In another aspect, a reversible underlay having a layer of loop material having oppositely facing surfaces and a relatively firm layer adjacent the layer of loop material and having a first relatively smooth surface opposite a second relatively rugous outwardly facing surface.

One surface of the layer of loop material is matingly attached to the first surface of the relatively firm layer and the relatively rugous surface of the underlay is positionable adjacent either the flooring surface or the backing surface of the rug, with the other surface of the layer of loop material positionable adjacent either the backing surface of the rug or the flooring surface.

The back of the loop material is attachable to either the backing of the rug or the flooring surface by one or more portions of hook material positionable between either the backing surface of the rug and the adjacent loop material, or the flooring surface and the adjacent loop material, and having an adhesive surface fixedly securable to either the backing surface of the rug or the flooring surface, and the hook material releasably attachable to the adjacent surface of the loop material.

BRIEF DESCRIPTION OF THE DRAWINGS

The above and other features and advantages of the present invention will become further known from the following detailed description when considered in conjunction with the accompanying drawings in which:

FIG. 1 is a cross-sectional view of a preferred embodiment of a reversible underlay according to the invention.

FIG. 1a is a partial cross-sectional view of another embodiment of the underlay of FIG. 1 which includes angled nibs.

FIG. 1b is a partial cross-sectional view of an embodiment of the underlay of FIG. 1 having cylindrical nibs.

FIG. 2 is a perspective view of the underlay of FIG. 1.

FIG. 3 is a cross-sectional view of the underlay of FIG. 1 positioned between a rug and an underlying carpeted surface to inhibit movement of the rug relative to the carpeted surface.

FIG. 3a is a close-up view of a portion of FIG. 3 showing penetration of the nibs of the underlay into the carpet.

FIG. 3b is a close-up view of a portion of FIG. 3 showing filaments of the carpet fibers entangled with the nibs of the underlay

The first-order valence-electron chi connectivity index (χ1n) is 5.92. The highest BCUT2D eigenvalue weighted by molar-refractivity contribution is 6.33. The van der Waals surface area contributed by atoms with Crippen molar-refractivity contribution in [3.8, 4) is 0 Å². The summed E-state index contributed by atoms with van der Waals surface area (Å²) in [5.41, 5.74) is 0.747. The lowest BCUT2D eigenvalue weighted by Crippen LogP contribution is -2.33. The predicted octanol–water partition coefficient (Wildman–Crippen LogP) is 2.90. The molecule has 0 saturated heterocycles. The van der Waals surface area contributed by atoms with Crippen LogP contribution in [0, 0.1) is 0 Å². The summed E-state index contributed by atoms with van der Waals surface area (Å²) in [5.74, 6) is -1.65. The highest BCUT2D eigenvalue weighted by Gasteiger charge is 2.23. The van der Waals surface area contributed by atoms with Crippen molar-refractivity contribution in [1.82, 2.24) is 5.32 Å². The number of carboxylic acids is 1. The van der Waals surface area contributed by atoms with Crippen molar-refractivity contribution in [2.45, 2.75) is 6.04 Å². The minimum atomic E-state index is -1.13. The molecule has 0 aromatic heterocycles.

FIG. 4 is a cross-sectional view of the underlay of FIG. 1 positioned between a rug and an underlying relatively smooth flooring surface such as vinyl, tile, or wood to inhibit movement of the rug relative to the flooring surface.

FIG. 4a is a close-up view of a portion of FIG. 4 showing penetration of the nibs of the underlay into the underside surface of the rug.

FIG. 5 is a block diagram showing steps in the production of the underlay of FIGS. 1-4 and FIG. 5a is a close-up of a roller.

FIG. 6 is a cross-sectional exploded view of another embodiment of an underlay according to the invention.

FIG. 7 is a cross-sectional view of the underlay of FIG. 6 positioned between a rug and an underlying carpeted surface to inhibit movement of the rug relative to the carpeted surface.

FIG. 8 is a cross-sectional view of the underlay of FIG. 6 positioned between a rug and a relatively hard flooring surface to inhibit movement of the rug relative to the flooring surface.

DETAILED DESCRIPTION

Referring now in more detail to the drawings, in which like numerals refer to like parts throughout the several views, and with initial reference to FIGS. 1-3, there is shown a reversible underlay 10 in accordance with a preferred embodiment of the present invention. The underlay 10 is "reversible" and is thus suitable for placement between a rug 12 (FIG. 3), typically a textile backed rug having an upper decorative surface, and wither an underlying soft flooring surface, such as wall-to-wall carpeting C or a relatively hard flooring surface such as wood, tile or vinyl flooring F (FIG. 4) overlying a sub-flooring S, to inhibit movement of the rug 12 relative to the underlying carpeting or flooring.

With further reference to FIGS. 1, 1a, and 1b, the underlay 10 preferably includes a relatively resilient, conformable layer 14 and a relatively firm layer 16 adjacent the layer 14. The relatively resilient, conformable layer 14 preferably includes a relatively flat surface 18 opposite a relatively flat outwardly facing surface 20 and the layer 16 includes a relatively smooth surface 22 opposite a relatively rugous outwardly facing surface 24. The surface 18 of the layer 14 is preferably matingly attached to the surface 22 of the layer 16, as by thermal bonding or adhesive, with the surface 20 of the layer 14 and the surface 24 of the layer 16 facing oppositely of one another.

The layer 14 is preferably provided by a layer of a resilient, conformable material, preferably a foamed material attached to a paper-thin sheet of backing material, such a polypropylene open weave web or scrim, to provide resistance to tearing. The layer 14 preferably has an overall thickness X of from about 1/32 inch to about 3/8 inch. The preferred foam/scrim material, as explained below, is available commercially as a composite sheet. Thus, the layer 14 is described as one layer, even though it preferably is a marriage of a foam material bonded to a scrim material.